At the Colorado Springs Gaming Association Game Day on December 29, we re-played the action at Messifre, Syria, where the 4th Squadron of the 1st Foreign Legion cavalry (IV/1REC) and the 5th Battalion of the 4th Foreign Legion Infantry (V/4REI) covered themselves with glory.
This action gave me the opportunity for my new Foreign Legion Cavalry to see action along with the khaki-clad Legionnaires of the infantry. My Berbers and Tuaregs stood in for the Druze. The 1REC was honored for their actions at Messifre and later at Rachya along with the Spahis. The history of the action is relatively succinct:
On September 17th, at 1am, the attack hit them. Waves of warriors on foot, followed by horsemen, hurled themselves at the entrenched positions held by the Legionnaires. The Druze managed to reach the foot of the walls, despite a murderous fire from automatic weapons and 37mm guns. In continual danger of being overrun, the Legionnaires fought all night at point blank range and often hand to hand. The cavalry’s horse lines were broken into and all the guards killed. It was only on the second night, after a bombardment by three French aircraft, that the rebels finally withdrew.
Left, the village of Messifre with the ruined fort in the upper side of the photo. The “whitewashed effect of the buildings is the result of a lack of time to paint them sand colors like the veteran buildings on the left.
A few townspeople can be seen spread around the town.
The French commander has not yet set up his troops.
The ruleset we used was Colonial Adventures from Two Hour Wargames. If the French could hold out for two hours, the aircraft would relieve them.
At right, the V/4REC infantry have occupied the ruined fortress. They consist of one 10-man unit, one Hotchkiss gun and crew (another unit) and individual grenadiers, rifle grenadiers, and Lewis gunners. The figures are all from the Askari Miniatures FR-10 series of khaki-uniformed Foreign Legion troops.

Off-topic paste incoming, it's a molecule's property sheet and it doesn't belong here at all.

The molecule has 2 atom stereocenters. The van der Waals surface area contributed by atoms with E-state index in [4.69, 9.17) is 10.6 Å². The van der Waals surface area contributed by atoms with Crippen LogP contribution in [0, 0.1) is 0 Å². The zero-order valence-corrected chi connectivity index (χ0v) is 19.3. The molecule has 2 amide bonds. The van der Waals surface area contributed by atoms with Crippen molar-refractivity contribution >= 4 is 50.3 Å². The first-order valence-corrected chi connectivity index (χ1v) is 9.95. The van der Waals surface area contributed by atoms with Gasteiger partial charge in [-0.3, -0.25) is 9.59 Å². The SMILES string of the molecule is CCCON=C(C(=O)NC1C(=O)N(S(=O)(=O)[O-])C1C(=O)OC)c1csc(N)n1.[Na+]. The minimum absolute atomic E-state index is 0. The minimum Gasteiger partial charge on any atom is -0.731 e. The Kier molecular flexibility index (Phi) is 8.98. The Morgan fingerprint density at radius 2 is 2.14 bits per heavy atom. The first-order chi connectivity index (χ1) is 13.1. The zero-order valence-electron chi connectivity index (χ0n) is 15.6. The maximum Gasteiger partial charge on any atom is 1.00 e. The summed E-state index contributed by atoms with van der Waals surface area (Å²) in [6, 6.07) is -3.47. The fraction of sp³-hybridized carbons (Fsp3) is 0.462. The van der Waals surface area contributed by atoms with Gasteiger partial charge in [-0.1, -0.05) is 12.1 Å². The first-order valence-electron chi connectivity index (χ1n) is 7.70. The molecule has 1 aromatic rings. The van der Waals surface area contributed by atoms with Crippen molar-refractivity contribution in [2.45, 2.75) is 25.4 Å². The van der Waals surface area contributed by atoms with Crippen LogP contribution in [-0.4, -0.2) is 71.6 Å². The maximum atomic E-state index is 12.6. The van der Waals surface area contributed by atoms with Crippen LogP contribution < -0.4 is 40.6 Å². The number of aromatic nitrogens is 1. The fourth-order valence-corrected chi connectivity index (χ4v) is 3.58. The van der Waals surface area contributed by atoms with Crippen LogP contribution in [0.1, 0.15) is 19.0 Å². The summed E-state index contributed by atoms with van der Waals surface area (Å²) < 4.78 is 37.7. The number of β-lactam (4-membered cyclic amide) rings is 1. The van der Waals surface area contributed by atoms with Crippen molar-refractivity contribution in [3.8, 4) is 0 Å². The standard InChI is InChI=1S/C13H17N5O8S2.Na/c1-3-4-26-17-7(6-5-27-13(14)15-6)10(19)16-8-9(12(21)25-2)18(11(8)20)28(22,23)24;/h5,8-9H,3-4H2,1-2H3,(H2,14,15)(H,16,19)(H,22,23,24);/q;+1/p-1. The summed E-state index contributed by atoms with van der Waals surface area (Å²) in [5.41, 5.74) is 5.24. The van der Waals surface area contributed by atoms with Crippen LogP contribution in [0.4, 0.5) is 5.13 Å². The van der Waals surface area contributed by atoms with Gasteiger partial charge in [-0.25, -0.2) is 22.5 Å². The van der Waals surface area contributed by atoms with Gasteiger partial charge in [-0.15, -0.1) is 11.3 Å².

The 1REC occupied a square of buildings on the other side of the village. Their horses are stabled just below them in the photo.
The horses are managed by two horse-holders. Three villagers can be seen mucking out the corral.
The Druze attacked from both sides of the village. Seem left are one unit of Druze in the building nearest the fort while an additional unit crosses behind then to occupy the next block of buildings.
There were 8 ten-man units of Druze, four attacking from each side.
As the direction of the attack becomes clear, the Foreign Legion Infantry concentrate at the front of the fort to return fire.
(Above, right) The Cavalry take heavy fire and lose half the unit in the first turn. They retreat toward the fort bringing their wounded along with them. In Colonial Adventures, if a European unit can stay away from the enemy 12″ or more when it activates for the next turn, it can recover half its wounded.
The cavalry reach the infantry position without further damage.
The horse-holders are not so lucky. The civilians mucking the stalls turn out to be insurgent Druze and another unit comes up from the other side of the village.
They flee toward the fort, but it is too late. They are cut down and the horses and supply mules are captured.
Meanwhile, another Druze unit gathers at the base of the ruined fort. They are only 10″ away from the cavalry. The Foreign Legion Cavalry are destined never to recover their wounded as they are needed to man the perimeter. (Below, top)
The Druze attack from the nearest buildings and overrun the Hotchkiss, killing the entire crew.
When it is the French turn to activate, the grenadier at the bottom left of the photo will make short work of them.
The Druze make a final attack with the remains of two units while the French infantry prepare to fire, saving the last cartridge just in case….
Just when things look hopeless, the French aircraft appear, dispersing the Druze and ending the action. The result is much like the real action: the French have hung on, just barely.